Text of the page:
NEW YORK (Reuters) - Major sponsors of world football went too far when they issued calls last month for the resignation of FIFA President Sepp Blatter, South African businessman Tokyo Sexwale and candidate to succeed Blatter, said on Tuesday.
In September, Swiss authorities said they were opening a criminal investigation into Blatter, who has led FIFA since 1988. It was the latest blow to FIFA's reputation after U.S. prosecutors announced indictments in May accusing top football officials and marketing executives of multi-million dollar bribery schemes over 24 years. In response to the scandals, Coca-Cola Co , McDonald's, Visa, and Budweiser owner Anheuser-Busch InBev, companies that have long linked their brand names to football, issued almost simultaneous statements in October demanding Blatter step down immediately in a strong push for change at the organization.
Sexwale is one of the candidates vying to be elected president of FIFA in a vote next February. He criticized the statements made by some of the sponsors. "Coca Cola, Budweiser, these companies, partners of FIFA have got the right to speak. But I think we should be very careful how far we go with sponsors activism," Sexwale said at a conference on sport security in New York. Sexwale praised instead a more muted statement by sportswear company Adidas, which supported FIFA reforms efforts without calling for Blatter's ouster. "One of the things that needs to be done in giving confidence and building back the brand of FIFA is to sit down with the sponsors and say there is a way of doing things without you saying so-and-so should go," he said.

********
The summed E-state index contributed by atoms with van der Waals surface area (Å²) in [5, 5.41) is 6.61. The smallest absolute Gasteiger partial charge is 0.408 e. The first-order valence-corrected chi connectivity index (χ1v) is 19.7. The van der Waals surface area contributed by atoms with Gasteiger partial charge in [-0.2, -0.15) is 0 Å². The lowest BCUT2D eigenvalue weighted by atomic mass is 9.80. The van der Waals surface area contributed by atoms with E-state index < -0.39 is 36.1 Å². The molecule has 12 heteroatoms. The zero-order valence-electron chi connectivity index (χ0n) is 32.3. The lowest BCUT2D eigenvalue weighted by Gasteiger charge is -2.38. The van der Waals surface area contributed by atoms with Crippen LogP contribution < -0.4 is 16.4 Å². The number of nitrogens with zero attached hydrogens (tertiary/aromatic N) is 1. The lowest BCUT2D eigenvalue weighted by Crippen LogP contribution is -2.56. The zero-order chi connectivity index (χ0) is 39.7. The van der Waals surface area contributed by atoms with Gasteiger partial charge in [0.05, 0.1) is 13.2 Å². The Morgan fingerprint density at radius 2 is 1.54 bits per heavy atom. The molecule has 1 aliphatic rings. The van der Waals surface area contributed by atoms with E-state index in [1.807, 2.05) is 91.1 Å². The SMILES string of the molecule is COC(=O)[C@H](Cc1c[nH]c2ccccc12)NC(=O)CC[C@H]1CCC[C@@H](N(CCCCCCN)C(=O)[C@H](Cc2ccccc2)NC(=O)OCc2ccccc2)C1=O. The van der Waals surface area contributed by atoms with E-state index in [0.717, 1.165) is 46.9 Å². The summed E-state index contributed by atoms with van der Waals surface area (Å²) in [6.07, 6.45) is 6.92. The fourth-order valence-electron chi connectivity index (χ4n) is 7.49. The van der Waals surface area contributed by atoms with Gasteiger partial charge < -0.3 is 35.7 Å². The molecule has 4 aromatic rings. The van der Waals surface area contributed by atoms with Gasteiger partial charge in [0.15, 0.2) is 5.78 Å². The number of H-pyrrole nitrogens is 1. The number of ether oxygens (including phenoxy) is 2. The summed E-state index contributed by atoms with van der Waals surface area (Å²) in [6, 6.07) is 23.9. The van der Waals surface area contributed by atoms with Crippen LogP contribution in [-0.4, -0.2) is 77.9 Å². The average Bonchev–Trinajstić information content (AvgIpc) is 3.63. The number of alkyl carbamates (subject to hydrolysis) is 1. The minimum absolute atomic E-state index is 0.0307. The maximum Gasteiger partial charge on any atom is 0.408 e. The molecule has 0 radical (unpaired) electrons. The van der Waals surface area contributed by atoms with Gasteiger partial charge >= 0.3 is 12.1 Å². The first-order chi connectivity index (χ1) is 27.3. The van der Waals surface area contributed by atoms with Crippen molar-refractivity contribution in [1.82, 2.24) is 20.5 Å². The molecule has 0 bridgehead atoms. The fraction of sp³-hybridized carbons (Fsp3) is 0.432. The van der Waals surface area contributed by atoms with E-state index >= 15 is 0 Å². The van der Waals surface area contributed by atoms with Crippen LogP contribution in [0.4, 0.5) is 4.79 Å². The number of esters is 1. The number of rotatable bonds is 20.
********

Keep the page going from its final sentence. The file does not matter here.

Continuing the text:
Blatter has denied any wrongdoing. FIFA's ethics committee last month suspended him for 90 days. Sexwale, who spent 13 years in prison under apartheid until 1990 and then became a provincial premier four years later, also said that within the next two weeks he would issue a "manifesto" on his ambitions for FIFA should he be elected president. He said the running of FIFA was "not going to be a one man show" but rather he would seek to rely on the "collected wisdom" of elected FIFA officials. Sexwale said he would try to ensure that power in the sport is more widely shared around the world.
Reporting by Mica Rosenberg and Mark Hosenball; editing by Grant McCool